NASA's James Webb reveals new insights about iconic Supernova
SN 1987A has been a target of intense observations at wavelengths ranging from gamma rays to radio for nearly 40 years, since its discovery in February of 1987
NASA's James Webb Space Telescope has captured new insights from the most renowned supernovae called SN 1987A that is located 168,000 light-years away.
SN 1987A has been a target of intense observations at wavelengths ranging from gamma rays to radio for nearly 40 years, since its discovery in February of 1987.
New observations by Webb’s NIRCam (Near-Infrared Camera) provide a crucial clue to our understanding of how a supernova develops over time to shape its remnant, NASA said in a statement.
Webb captured a detailed image of Supernova 1987A. At the centre, material ejected from the supernova forms a keyhole shape.
The image reveals a central structure like a keyhole. The centre is packed with clumpy gas and dust ejected by the supernova explosion. The dust is so dense that even near-infrared light that Webb detects can’t penetrate it, shaping the dark “hole” in the keyhole.
A bright, equatorial ring surrounds the inner keyhole, forming a band around the waist that connects two faint arms of hourglass-shaped outer rings.
“The equatorial ring, formed from material ejected tens of thousands of years before the supernova explosion, contains bright hot spots, which appeared as the supernova’s shock wave hit the ring,” according to the US space agency.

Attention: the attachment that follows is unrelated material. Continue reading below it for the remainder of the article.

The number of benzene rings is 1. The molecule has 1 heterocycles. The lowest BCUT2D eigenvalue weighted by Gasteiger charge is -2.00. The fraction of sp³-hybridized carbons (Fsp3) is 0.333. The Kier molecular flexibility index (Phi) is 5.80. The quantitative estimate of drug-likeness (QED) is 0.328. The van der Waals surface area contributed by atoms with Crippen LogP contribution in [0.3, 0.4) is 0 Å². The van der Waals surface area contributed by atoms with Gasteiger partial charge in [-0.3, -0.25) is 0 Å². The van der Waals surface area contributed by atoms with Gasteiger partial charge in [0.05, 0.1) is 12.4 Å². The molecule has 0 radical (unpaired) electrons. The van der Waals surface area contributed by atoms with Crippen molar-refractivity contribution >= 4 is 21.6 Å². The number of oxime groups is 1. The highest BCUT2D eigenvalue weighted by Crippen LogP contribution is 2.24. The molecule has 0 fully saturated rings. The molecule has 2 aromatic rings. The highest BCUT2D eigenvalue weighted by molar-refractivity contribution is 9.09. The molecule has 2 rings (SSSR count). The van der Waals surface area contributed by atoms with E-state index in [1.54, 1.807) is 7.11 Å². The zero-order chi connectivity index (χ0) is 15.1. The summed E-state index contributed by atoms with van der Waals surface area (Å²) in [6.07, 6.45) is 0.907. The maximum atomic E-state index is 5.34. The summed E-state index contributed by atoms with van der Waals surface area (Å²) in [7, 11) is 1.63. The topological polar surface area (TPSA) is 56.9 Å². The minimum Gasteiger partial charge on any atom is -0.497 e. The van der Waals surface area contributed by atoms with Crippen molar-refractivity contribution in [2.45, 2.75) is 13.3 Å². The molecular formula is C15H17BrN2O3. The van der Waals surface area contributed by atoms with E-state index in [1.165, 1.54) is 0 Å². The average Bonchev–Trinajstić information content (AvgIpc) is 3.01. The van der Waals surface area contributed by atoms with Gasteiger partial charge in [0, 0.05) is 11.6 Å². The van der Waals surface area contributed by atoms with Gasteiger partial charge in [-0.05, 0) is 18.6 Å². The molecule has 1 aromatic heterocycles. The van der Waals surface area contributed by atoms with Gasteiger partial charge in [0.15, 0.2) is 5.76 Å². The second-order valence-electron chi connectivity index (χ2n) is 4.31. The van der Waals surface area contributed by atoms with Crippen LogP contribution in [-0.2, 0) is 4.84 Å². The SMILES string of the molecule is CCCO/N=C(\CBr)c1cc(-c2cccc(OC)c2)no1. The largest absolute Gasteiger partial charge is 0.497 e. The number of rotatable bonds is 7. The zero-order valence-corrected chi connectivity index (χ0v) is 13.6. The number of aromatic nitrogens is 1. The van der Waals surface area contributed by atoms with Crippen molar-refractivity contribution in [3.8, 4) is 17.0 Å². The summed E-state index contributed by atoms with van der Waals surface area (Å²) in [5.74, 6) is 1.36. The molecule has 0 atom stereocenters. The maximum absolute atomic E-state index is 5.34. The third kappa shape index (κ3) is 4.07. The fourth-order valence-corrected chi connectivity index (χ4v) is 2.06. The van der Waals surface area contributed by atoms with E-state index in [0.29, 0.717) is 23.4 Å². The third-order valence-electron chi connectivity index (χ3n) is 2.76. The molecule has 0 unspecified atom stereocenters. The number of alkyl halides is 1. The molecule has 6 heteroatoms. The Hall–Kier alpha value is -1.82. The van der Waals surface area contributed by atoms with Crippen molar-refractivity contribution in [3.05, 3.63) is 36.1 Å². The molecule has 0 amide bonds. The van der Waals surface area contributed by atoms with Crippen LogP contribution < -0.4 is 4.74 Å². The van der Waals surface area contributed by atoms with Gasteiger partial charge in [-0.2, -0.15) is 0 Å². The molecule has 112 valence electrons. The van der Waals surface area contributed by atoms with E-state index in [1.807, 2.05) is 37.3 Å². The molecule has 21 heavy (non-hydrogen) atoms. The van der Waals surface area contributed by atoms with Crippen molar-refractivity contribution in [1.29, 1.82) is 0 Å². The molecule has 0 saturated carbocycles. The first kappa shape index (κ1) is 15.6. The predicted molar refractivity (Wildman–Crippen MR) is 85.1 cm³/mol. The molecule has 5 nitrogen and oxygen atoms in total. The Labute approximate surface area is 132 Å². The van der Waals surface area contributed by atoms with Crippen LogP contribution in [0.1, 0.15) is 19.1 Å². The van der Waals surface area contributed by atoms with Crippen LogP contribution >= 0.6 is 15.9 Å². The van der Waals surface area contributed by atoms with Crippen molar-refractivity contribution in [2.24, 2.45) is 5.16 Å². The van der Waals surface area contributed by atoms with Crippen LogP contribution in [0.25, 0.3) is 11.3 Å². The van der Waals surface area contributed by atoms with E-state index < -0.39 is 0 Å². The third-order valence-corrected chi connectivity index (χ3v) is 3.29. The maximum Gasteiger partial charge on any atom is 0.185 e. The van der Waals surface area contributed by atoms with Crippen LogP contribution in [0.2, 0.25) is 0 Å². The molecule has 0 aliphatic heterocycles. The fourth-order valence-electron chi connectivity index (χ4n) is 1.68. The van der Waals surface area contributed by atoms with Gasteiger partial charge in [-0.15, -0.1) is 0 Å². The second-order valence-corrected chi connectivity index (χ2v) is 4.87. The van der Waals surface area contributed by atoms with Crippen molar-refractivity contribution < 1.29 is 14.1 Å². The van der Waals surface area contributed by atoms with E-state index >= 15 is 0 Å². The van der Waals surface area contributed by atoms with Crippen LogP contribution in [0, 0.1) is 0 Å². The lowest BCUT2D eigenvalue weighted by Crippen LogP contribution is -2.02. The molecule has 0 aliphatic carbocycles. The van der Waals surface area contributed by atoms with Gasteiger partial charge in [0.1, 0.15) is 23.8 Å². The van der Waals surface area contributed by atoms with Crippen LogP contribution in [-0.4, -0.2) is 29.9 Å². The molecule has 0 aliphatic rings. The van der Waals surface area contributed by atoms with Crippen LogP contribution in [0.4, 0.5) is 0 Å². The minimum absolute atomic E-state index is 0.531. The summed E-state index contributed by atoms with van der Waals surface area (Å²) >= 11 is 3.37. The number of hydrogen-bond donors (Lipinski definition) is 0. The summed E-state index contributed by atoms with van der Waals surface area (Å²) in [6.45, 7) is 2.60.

The unparalleled sensitivity and spatial resolution of Webb revealed a new feature in this supernova remnant – small crescent-like structures.
These crescents are thought to be a part of the outer layers of gas shot out from the supernova explosion.
Before Webb, the now-retired Spitzer telescope observed this supernova in infrared throughout its entire lifespan, yielding key data about how its emissions evolved over time. However, it was never able to observe the supernova with such clarity and detail.
Despite the decades of study since the supernova’s initial discovery, there are several mysteries that remain, particularly surrounding the neutron star that should have been formed in the aftermath of the supernova explosion.
Like Spitzer, Webb will continue to observe the supernova over time.
Webb is solving mysteries in our solar system, looking beyond distant worlds around other stars, and probing the mysterious structures and origins of our universe and our place in it, said NASA.
Published: 02 Sep 2023, 2:28 PM